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  5. Transitmix

(You can play around with Transitmix’s tool for yourself, using San Francisco data, by clicking the ‘try Transitmix Pro’ green button here.)

Having a web tool that simplifies the sharing and visualization of possible new bus routes also means planners can more easily loop the surrounding community into planning consultations — and that “changes the conversation”, argues Hashemi.

“One of the most powerful things we’ve seen is it changes the conversation when the public and transit planners get into the same room because it becomes less abstract. It changes the conversation from ‘why is the bus not coming to my house’ to ‘what parts of the community are we serving when we drag this line over?'” he tells TechCrunch. “You can see very immediately those trade offs.”

Transitmix gets its data from various public sources including U.S. census data (and the LEHD jobs data), according to Hashemi. “From that we can get a lot of different pieces of information; how many people live around a bus stop, which can give you a good idea of how many people might ride it, especially was you look at certain demographic indicators, and this will depend a lot on the specific area that you’re in, but we give you access to look through those different factors.

“So things like income range, car availability, languages spoken, a bunch of different things that are very useful in starting to understand who a bus route helps. And right now are very difficult to answer.”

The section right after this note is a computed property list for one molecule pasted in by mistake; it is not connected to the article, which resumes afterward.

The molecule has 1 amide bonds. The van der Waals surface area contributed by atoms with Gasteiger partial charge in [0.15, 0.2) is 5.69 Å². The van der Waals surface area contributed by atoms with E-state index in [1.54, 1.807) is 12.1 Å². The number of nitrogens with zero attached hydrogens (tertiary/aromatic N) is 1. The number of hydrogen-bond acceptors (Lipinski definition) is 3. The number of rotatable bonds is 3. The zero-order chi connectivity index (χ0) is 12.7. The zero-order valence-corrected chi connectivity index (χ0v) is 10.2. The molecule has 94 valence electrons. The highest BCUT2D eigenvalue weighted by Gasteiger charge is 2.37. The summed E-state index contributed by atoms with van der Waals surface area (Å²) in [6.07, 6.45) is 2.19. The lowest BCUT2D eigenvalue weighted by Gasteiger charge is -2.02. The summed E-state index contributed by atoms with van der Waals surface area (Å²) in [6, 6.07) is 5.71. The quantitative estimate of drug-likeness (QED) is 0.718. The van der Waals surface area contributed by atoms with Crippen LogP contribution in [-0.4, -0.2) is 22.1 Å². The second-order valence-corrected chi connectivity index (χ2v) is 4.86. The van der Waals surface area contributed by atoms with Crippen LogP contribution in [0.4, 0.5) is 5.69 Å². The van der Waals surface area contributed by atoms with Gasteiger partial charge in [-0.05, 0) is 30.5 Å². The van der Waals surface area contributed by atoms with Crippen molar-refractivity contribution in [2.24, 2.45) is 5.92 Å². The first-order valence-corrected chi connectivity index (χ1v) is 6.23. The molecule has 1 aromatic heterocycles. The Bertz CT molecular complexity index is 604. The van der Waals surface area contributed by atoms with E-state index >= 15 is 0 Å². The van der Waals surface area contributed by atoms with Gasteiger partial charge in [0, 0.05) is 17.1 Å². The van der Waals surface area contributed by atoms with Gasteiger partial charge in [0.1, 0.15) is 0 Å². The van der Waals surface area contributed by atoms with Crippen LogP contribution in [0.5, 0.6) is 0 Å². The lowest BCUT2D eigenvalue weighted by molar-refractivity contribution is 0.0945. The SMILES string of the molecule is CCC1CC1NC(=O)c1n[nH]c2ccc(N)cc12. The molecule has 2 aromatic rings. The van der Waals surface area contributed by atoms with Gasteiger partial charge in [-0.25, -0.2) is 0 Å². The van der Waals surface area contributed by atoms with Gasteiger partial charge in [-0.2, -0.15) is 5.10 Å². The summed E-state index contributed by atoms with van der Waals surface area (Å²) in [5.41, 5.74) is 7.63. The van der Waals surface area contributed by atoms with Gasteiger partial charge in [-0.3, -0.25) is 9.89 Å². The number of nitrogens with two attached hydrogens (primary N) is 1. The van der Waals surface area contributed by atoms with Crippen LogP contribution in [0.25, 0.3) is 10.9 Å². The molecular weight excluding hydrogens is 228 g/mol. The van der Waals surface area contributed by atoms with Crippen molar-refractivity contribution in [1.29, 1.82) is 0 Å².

So, as with a lot of publicly held data, the issue is not that the information itself does not exist — it’s just that it’s not very accessible or easily visualizable. Transitmix aims to fix that — starting with bus routing, but potentially widening to encompass multi-modal municipal transport planning down the line.

“I guess part of the problem is you could get these answers, if you know how to use Arc.js, and knew how to parse the U.S. census data and had a bunch of time on your hands. Which is a very small sub-set of the folks who actually plan out the bus routes. Our goal is to make it so that anyone, without .js or census experience, can go in and basically answer those key questions,” Hashemi adds.

The initial market focus for the team has been the U.S., and it has signed up several transit authorities here so far, including in Oregon and Washington. But it sees international potential too (maps have so far been made in 3,600 cities) — and has also signed up transit agencies and consultancies elsewhere, including in New Zealand and Egypt.

The priority for the team now is getting the word out to transit planners still stuck in Excel hell that a better, digital tool exists. And continuing to tweak its features to serve their users. Features wise, the plan is also to add more custom layers so cities can expand the factors they wish to weigh up, says Hashemi — perhaps including things like environmental considerations. Or toilets.

Yes, public toilets are a key consideration when transit route planning, given that drivers have places to stop off to answer the call of nature. “We’ve been looking for a good toilet data-set. So if you know of one let us know,” he adds.